As international money managers are increasingly judged against global indices heavily weighted towards mortgages, Deutsche Bank Securities recently developed a total return swap that allows these investors to synthetically buy into U.S. mortgages.

The swap was designed primarily for foreign accounts that need to have some exposure to mortgages - specifically foreign investors less familiar with U.S. MBS - but who do not have the back office or administrative capabilities to handle the inflows and outflows.

This product was also developed to help investors ascend the MBS learning curve, as mortgages are traditionally considered more difficult to manage than other fixed-income securities. Aside from the fact that the back-office clearance settlement procedure is complicated, the negative convexity embedded in the sector can be challenging.

Brand-new TBA Index

Despite the inherent complexity in mortgages, this swap will make it easier for investors to move into mortgages because it is based on the new Deutsche Bank U.S. Mortgage Index that promotes pricing transparency.

The index improves transparency because it is calculated by using 30 of the most liquid MBS offered from Fannie Mae, Freddie Mac, and Ginnie Mae, according to a release from Deutsche. Additionally, the firm said that both the 30-year and fixed-coupon securities are included for the most liquid coupons.

The index tracks TBA, which is the most liquid sector of the mortgage market. Each TBA security is then weighted with the amount outstanding in the sector that it represents. For example, 2002 6.5 GNMA 30-year bonds would be weighted by adding up the outstanding mortgages in this coupon from previous production years. In this way, though the index only consists of 30 of the most liquid bonds in the MBS market, the weighting would resemble the whole market.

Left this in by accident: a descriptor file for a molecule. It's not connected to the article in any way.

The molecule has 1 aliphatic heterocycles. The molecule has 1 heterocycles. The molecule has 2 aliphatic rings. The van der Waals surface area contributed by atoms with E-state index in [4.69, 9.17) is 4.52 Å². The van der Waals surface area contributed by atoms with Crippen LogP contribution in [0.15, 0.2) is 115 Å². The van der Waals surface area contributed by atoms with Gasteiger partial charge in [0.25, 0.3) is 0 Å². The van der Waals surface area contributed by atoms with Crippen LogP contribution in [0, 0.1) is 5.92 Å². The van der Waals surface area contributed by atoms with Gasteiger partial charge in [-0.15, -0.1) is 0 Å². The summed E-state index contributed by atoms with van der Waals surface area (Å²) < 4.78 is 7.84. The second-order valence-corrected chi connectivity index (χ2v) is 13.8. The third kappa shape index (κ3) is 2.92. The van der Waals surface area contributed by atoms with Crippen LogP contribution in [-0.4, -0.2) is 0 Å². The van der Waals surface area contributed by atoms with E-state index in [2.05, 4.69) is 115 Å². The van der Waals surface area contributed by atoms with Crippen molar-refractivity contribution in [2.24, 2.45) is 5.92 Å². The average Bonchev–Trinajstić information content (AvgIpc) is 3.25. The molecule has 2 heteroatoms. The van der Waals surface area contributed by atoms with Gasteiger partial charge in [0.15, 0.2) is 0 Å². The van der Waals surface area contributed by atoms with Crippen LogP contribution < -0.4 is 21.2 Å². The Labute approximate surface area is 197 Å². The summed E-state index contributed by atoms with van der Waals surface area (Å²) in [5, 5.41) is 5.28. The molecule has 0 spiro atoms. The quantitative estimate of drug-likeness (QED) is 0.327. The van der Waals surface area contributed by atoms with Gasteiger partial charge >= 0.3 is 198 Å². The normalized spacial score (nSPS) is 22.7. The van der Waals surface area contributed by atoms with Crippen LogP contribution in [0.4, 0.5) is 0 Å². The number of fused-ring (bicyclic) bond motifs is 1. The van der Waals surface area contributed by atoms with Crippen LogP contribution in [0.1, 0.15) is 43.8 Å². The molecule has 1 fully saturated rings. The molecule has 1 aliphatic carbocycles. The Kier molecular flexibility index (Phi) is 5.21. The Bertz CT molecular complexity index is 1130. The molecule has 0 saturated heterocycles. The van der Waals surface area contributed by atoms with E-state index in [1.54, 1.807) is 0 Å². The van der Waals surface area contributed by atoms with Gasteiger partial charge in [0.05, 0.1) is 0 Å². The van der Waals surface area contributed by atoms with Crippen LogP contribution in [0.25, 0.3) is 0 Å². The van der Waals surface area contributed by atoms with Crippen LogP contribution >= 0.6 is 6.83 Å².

"The bonds included are traded very frequently; everybody knows what the price of TBA is," said Wei Wu, director in quantitative portfolio strategy.

He added that the downside for competing firms with indexes tracking older MBS is nobody really knows where these bonds should trade. Although the other firms usually give a price, those levels are merely indicative. "The advantage of this product would be simplicity and pricing transparency," he noted.

Clients want to be certain they're receiving the most accurate prices, and since this index is entirely comprised of liquid issues, the entire market can agree on the numbers. Liquid issues also give a truer picture of the current market, as they reflect the most up-to-date views of the investor community.

Deutsche said that investors could utilize the swap by paying Libor in exchange for receiving the total return calculated for the index. This would include coupon payments usually for one to six month periods. Reinvestment risk is removed because the index swap balance is held constant each month despite prepayments on the underlying collateral.

Deutsche also claims there is limited tracking error versus other mortgage-backed indices - varying only 18.5 basis points per year on average, according to a study the firm conducted.

Domestic investors

Even though the product was mainly designed for international money managers, the MBS index swap has been accepted domestically, according to Jon Zames, who will responsible for trading the swap.

Dosmestic buysiders can trade billions of dollars through the swap at a much tighter bid/offer spread compared to trading the same amount in mortgages. Thus it becomes beneficial for large U.S. money managers.

Aside from this, there are no fees involved with Deutsche serving as the swap counterparty, which could prompt pension funds to utilize the product.

The development of both the total return swap product and the new index is part of Deutsche's effort to grow its MBS business. Prior to the launch of the total return swap, the bank hired Trip Mestanas from Goldman Sachs as head of agency MBS trading (see ASR 7/15).

As previously reported by ASR, Trip reports to Jon Kinol, who oversees fixed-income derivatives. Merging the bank's fixed-income derivatives and mortgage trading desks is a unique arrangement in the MBS world. According to a release from Deutsche, this arrangement leverages the vast amount of derivative trading that mortgage investors typically require in order to hedge their portfolios.

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